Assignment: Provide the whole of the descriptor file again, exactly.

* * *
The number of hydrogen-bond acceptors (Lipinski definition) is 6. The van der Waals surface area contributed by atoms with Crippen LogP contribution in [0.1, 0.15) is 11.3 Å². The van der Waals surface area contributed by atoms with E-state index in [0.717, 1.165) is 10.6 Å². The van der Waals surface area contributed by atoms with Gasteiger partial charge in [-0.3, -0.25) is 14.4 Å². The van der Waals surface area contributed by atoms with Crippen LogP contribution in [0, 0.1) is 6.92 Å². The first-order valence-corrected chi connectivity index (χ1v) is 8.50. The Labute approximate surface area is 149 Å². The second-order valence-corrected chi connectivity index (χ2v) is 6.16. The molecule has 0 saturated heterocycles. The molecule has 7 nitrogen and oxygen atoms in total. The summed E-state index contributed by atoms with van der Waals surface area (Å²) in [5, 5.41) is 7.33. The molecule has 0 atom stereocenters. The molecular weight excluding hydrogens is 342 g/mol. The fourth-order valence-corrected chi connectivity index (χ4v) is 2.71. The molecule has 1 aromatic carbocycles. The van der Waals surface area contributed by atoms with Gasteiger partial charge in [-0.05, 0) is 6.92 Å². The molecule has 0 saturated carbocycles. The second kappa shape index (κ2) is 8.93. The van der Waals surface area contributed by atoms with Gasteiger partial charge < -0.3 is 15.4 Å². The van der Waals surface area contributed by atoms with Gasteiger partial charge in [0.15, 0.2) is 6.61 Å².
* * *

The number of hydrogen-bond acceptors (Lipinski definition) is 6. The van der Waals surface area contributed by atoms with Crippen LogP contribution in [0.1, 0.15) is 11.3 Å². The van der Waals surface area contributed by atoms with E-state index in [0.717, 1.165) is 10.6 Å². The van der Waals surface area contributed by atoms with Gasteiger partial charge in [-0.3, -0.25) is 14.4 Å². The van der Waals surface area contributed by atoms with Crippen LogP contribution in [0, 0.1) is 6.92 Å². The first-order valence-corrected chi connectivity index (χ1v) is 8.50. The Labute approximate surface area is 149 Å². The second-order valence-corrected chi connectivity index (χ2v) is 6.16. The molecule has 0 saturated heterocycles. The molecule has 7 nitrogen and oxygen atoms in total. The summed E-state index contributed by atoms with van der Waals surface area (Å²) in [5, 5.41) is 7.33. The molecule has 0 atom stereocenters. The molecular weight excluding hydrogens is 342 g/mol. The fourth-order valence-corrected chi connectivity index (χ4v) is 2.71. The molecule has 1 aromatic carbocycles. The van der Waals surface area contributed by atoms with Gasteiger partial charge in [-0.05, 0) is 6.92 Å². The molecule has 0 saturated carbocycles. The second kappa shape index (κ2) is 8.93. The van der Waals surface area contributed by atoms with Gasteiger partial charge < -0.3 is 15.4 Å². The van der Waals surface area contributed by atoms with Gasteiger partial charge in [0.15, 0.2) is 6.61 Å².